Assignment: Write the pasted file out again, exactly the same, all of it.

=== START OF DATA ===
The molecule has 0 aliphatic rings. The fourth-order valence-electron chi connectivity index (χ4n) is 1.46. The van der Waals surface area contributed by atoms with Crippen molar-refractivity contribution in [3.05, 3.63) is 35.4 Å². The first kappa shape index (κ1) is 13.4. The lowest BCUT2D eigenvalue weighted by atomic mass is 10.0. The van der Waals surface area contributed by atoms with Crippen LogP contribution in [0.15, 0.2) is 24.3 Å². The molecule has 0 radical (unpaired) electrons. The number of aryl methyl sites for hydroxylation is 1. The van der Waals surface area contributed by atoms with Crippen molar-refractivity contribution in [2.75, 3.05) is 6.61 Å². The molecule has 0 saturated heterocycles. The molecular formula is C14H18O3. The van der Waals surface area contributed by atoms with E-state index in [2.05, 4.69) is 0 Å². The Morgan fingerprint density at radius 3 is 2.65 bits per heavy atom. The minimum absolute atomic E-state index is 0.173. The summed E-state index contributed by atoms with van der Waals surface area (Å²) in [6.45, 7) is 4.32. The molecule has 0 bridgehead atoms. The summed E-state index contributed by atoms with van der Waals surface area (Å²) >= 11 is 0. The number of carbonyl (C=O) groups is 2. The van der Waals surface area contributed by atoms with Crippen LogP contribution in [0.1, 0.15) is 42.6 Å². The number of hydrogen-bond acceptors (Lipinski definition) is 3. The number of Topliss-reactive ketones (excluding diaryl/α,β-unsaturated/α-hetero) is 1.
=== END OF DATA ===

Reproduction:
The molecule has 0 aliphatic rings. The fourth-order valence-electron chi connectivity index (χ4n) is 1.46. The van der Waals surface area contributed by atoms with Crippen molar-refractivity contribution in [3.05, 3.63) is 35.4 Å². The first kappa shape index (κ1) is 13.4. The lowest BCUT2D eigenvalue weighted by atomic mass is 10.0. The van der Waals surface area contributed by atoms with Crippen LogP contribution in [0.15, 0.2) is 24.3 Å². The molecule has 0 radical (unpaired) electrons. The number of aryl methyl sites for hydroxylation is 1. The van der Waals surface area contributed by atoms with Crippen molar-refractivity contribution in [2.75, 3.05) is 6.61 Å². The molecule has 0 saturated heterocycles. The molecular formula is C14H18O3. The van der Waals surface area contributed by atoms with E-state index in [2.05, 4.69) is 0 Å². The Morgan fingerprint density at radius 3 is 2.65 bits per heavy atom. The minimum absolute atomic E-state index is 0.173. The summed E-state index contributed by atoms with van der Waals surface area (Å²) in [6.45, 7) is 4.32. The molecule has 0 bridgehead atoms. The summed E-state index contributed by atoms with van der Waals surface area (Å²) >= 11 is 0. The number of carbonyl (C=O) groups is 2. The van der Waals surface area contributed by atoms with Crippen LogP contribution in [0.1, 0.15) is 42.6 Å². The number of hydrogen-bond acceptors (Lipinski definition) is 3. The number of Topliss-reactive ketones (excluding diaryl/α,β-unsaturated/α-hetero) is 1.